Naming a File

September 16, 2014


I want to talk about how you name your files. I’ve had some friends and colleagues of mine send me artwork to play with and they’ll send a scan or a digital painting or something and the naming will be “1.PDF” or “AuthorsName.PDF”.


One of the first things I do is rename it for how I’m going to be storing my files.  If this is work that I’m doing, I’ll name it using every piece of information we will absolutely need to know about it to make sure it is correct.





Let me be more clear about that actually…


I do work in comic books. For these books, I need to make sure I know what stage of the process the file is in (could be inks, pencils, colors, letters), I need to know what page number it is, I need to know what issue it is for, and, , I need to know what book it is for.


Naming a file isn’t that hard.  Take what you need to know about it first. I’m going to give an example of a comic book I’m currently working on, just to keeps things easier for myself.


The first thing you’ll need to know is “What book is this for?”

Be specific when you do this. If you’re working on one of the Spider-Man books, you don’t want to put “Spider-Man” unless that is the actual name of the book. Put “Spectacular Spider-Man” or “Superior Spider-Man” or “The Amazing Spider-Man”. Whatever the ACTUAL name of the book is, that is what you’re going to write. The last thing you’ll want is to switch to a different Spider-Man book and then not know which is which.


Mine is easy. The name’s Scratch.


Okay. So we have a name, but you can’t really save all of the files as “Scratch.PDF”.


The next thing you’ll need to know is what issue the file is for.


I’m going with issue #1, so I’ll just add a “.1” to the title. “Scratch.1.PDF”


Now, what page or pages (could be a double page spread) is this?


I’m going to go with pages 11 and 12 and assume that I’m working on a two-page spread.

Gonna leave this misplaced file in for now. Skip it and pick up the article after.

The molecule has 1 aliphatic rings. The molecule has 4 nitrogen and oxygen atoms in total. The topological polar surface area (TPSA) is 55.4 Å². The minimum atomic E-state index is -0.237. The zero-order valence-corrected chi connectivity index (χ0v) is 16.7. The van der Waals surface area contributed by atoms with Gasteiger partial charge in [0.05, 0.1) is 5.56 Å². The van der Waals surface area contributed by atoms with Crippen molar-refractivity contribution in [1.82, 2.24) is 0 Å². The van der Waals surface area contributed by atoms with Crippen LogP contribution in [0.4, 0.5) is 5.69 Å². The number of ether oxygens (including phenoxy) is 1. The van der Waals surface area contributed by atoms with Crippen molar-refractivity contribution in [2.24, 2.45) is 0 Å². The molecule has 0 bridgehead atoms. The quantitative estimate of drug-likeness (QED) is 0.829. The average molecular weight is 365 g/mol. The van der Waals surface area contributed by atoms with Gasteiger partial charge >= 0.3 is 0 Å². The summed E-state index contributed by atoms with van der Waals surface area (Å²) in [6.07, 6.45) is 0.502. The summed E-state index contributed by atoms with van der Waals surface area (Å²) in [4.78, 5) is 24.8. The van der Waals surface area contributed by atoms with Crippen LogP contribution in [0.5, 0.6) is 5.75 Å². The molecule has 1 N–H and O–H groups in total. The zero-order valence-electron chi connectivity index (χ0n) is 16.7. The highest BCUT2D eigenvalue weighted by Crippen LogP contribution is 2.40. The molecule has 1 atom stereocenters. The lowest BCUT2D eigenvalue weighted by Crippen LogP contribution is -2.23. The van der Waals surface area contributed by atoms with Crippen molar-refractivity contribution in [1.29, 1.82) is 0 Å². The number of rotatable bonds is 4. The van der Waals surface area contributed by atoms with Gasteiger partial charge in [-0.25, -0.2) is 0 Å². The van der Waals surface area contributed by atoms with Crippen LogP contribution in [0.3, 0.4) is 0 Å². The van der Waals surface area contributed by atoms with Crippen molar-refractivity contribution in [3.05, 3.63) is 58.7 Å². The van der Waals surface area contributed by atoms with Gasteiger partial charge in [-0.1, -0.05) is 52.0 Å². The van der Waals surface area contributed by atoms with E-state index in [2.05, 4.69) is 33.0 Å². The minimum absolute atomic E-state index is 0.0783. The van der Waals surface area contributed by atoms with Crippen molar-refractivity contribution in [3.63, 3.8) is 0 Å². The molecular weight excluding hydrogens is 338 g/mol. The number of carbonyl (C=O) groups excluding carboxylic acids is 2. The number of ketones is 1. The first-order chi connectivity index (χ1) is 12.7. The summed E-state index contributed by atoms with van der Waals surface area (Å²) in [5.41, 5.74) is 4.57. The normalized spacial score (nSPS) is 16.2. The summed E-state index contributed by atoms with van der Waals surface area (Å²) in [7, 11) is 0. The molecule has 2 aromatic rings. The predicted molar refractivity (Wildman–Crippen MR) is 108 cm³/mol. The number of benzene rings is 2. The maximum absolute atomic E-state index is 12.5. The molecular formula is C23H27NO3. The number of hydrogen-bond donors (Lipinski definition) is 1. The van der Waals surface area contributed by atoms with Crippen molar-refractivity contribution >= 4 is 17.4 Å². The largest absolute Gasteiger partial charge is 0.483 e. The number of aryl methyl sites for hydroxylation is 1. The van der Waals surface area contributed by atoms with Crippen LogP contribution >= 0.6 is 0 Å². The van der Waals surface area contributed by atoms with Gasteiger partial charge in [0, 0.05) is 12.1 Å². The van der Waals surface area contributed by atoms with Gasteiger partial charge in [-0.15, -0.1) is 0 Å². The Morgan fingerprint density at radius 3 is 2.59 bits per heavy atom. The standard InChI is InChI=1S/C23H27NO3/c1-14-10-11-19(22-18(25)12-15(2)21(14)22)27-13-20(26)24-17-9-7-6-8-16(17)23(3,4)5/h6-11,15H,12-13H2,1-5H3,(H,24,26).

Okay. So that looks pretty good, but especially if you’re doing more than one part of the process, you should name what stage these files are in. For myself, I’m just going to assume that they are inked, and ready for color (either by myself or another colorist).



Once the colorist has this file, they should rename it with “colors” replacing the “inks” in the name.


If you handle more than just a single part of the process, I’d suggest having different folders for each step. I have a folder for the series, and inside I’ll have a folder for each issue. Inside each of the issue folders you can find folders for pencils, inks, colors, and letters.

I usually take this a step too far in that I also have folders for the different file structures I use. Sometimes I’ll have folders for AI files, PSD files, JPG files, and PDF files. It really just depends on what I’m working on and what needs to be completely organized.


I hope that if you’ve read this it has helped you.

The best thing is for you to find whatever structure really works for you. Since I know myself and I know that I need a strict and orderly structure in order to not waste time looking for things, this is how I handle the work. Plus, it’s pretty easy to read.



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